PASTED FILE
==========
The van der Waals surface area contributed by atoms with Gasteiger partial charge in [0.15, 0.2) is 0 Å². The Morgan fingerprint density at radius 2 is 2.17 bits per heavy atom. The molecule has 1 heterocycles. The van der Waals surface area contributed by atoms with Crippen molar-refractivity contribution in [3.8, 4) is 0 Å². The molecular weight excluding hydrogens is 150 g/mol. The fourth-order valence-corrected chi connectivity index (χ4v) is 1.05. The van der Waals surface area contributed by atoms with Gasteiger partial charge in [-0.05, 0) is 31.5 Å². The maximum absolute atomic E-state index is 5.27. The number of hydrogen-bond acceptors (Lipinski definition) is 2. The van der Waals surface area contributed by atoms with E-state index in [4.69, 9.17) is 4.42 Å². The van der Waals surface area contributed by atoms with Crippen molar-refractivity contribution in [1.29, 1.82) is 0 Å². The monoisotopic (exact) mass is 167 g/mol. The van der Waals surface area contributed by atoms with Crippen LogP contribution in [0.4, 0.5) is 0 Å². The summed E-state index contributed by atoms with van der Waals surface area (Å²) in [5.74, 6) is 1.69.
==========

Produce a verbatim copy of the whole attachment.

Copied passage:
The van der Waals surface area contributed by atoms with Gasteiger partial charge in [0.15, 0.2) is 0 Å². The Morgan fingerprint density at radius 2 is 2.17 bits per heavy atom. The molecule has 1 heterocycles. The van der Waals surface area contributed by atoms with Crippen molar-refractivity contribution in [3.8, 4) is 0 Å². The molecular weight excluding hydrogens is 150 g/mol. The fourth-order valence-corrected chi connectivity index (χ4v) is 1.05. The van der Waals surface area contributed by atoms with Gasteiger partial charge in [-0.05, 0) is 31.5 Å². The maximum absolute atomic E-state index is 5.27. The number of hydrogen-bond acceptors (Lipinski definition) is 2. The van der Waals surface area contributed by atoms with E-state index in [4.69, 9.17) is 4.42 Å². The van der Waals surface area contributed by atoms with Crippen molar-refractivity contribution in [1.29, 1.82) is 0 Å². The monoisotopic (exact) mass is 167 g/mol. The van der Waals surface area contributed by atoms with Crippen LogP contribution in [0.4, 0.5) is 0 Å². The summed E-state index contributed by atoms with van der Waals surface area (Å²) in [5.74, 6) is 1.69.